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Women Writing Culture

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Synopses & Reviews

Publisher Comments:

"A rich collection that I will use in teaching graduates and undergraduates about the weave of ethnography, narrative, the women's movement, and feminism. Crafted by an impressive range of scholars, the essays are empirically rich and theoretically cogent. But most important, they engage the complexities of multicultural, feminist, and multinational ethnographies and the stories that matter to politics, scholarship, and lives. With an ear for the tones of race and gender, this book answers the political, generic, and theoretical challenge of Writing Culture with layered essays that rewrite an important range of cultural conversations."—Donna Haraway, author of Professor, History of Consciousness Board, UCSC

"Since the advent of the 'post-modern' in ethnography, we have been much in need of a marvelous volume such as this, placing 'woman' at the center of the debate. Women Writing Culture will prove as stimulating for our time as its great predecessor, Women, Culture and Society was for the 1970s."—Jose E. Limon, University of Texas

"A groundbreaking book—provocative, illuminating, imaginative—and it is a pleasure to read. A trenchant yet always generous feminist critique of the masculinist bias in the theoretical canon of anthropological texts, it expansively and imaginatively maps the future directions of a feminist anthropology. In moving and courageous acts of reconstruction, the writers in this volume boldly cross disciplinary and generic lines, reading fiction as anthropology, writing theater as ethnography, getting personal, radically reconceiving the relationship of self and other and, thereby, the field itself. Feminist scholars of all disciplines will find here enabling textual and conceptual strategies as well as memorable voices and powerful stories."—Marianne Hirsch, Dartmouth College, author of The Mother-Daughter Plot

Synopsis:

In this collection of new reflections on the sexual politics, racial history, and moral predicaments of anthropology, feminist scholars explore a wide range of visions of identity and difference. How are feminists redefining the poetics and politics of ethnography? What are the contradictions of women studying women? How have gender, race, class, and nationality been scripted into the canon?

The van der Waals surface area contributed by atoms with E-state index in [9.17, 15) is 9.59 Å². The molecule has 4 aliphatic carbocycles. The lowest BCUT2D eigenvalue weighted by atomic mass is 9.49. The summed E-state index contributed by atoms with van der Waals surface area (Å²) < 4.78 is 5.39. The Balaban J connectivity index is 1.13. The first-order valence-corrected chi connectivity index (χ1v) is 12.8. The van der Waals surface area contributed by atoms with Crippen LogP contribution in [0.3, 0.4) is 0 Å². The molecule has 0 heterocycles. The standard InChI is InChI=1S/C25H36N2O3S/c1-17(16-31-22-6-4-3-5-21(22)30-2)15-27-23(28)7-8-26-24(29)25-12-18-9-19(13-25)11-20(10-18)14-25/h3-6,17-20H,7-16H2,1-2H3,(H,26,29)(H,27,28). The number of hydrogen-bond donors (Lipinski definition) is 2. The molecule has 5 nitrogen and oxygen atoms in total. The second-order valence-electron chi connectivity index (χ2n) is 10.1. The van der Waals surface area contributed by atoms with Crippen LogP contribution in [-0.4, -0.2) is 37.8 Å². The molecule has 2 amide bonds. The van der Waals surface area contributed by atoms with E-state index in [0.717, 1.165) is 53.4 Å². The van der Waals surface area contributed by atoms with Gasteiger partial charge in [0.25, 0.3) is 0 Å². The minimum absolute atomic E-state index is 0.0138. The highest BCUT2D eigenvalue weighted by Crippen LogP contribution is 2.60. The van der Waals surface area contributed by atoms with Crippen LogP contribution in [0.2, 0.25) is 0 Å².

Through autobiography, fiction, historical analysis, experimental essays, and criticism, the contributors offer exciting responses to these questions. Several pieces reinvestigate the work of key women anthropologists like Elsie Clews Parsons, Margaret Mead, and Ruth Benedict, while others reevaluate the writings of women of color like Zora Neale Hurston, Ella Deloria, and Alice Walker. Some selections explore how sexual politics help to determine what gets written and what is valued in the anthropological canon. Other pieces explore new forms of feminist ethnography that 'write culture' experimentally, thereby challenging prevailing, male-biased anthropological models.

Synopsis:

"A rich collection that I will use in teaching graduates and undergraduates about the weave of ethnography, narrative, the women's movement, and feminism. Crafted by an impressive range of scholars, the essays are empirically rich and theoretically cogent. But most important, they engage the complexities of multicultural, feminist, and multinational ethnographies and the stories that matter to politics, scholarship, and lives. With an ear for the tones of race and gender, this book answers the political, generic, and theoretical challenge of "Writing Culture with layered essays that rewrite an important range of cultural conversations."--Donna Haraway, author of "Professor, History of Consciousness Board, UCSC<P>"Since the advent of the 'post-modern' in ethnography, we have been much in need of a marvelous volume such as this, placing 'woman' at the center of the debate. "Women Writing Culture will prove as stimulating for our time as its great predecessor, "Women, Culture and Society was for the 1970s."--Jose E. Limon, University of Texas<P>"A groundbreaking book--provocative, illuminating, imaginative--and it is a pleasure to read. A trenchant yet always generous feminist critique of the masculinist bias in the theoretical canon of anthropological texts, it expansively and imaginatively maps the future directions of a feminist anthropology. In moving and courageous acts of reconstruction, the writers in this volume boldly cross disciplinary and generic lines, reading fiction as anthropology, writing theater as ethnography, getting personal, radically reconceiving the relationship of self and other and, thereby, the field itself. Feminist scholars of all disciplines will find hereenabling textual and conceptual strategies as well as memorable voices and powerful stories."--Marianne Hirsch, Dartmouth College, author of "The Mother-Daughter Plot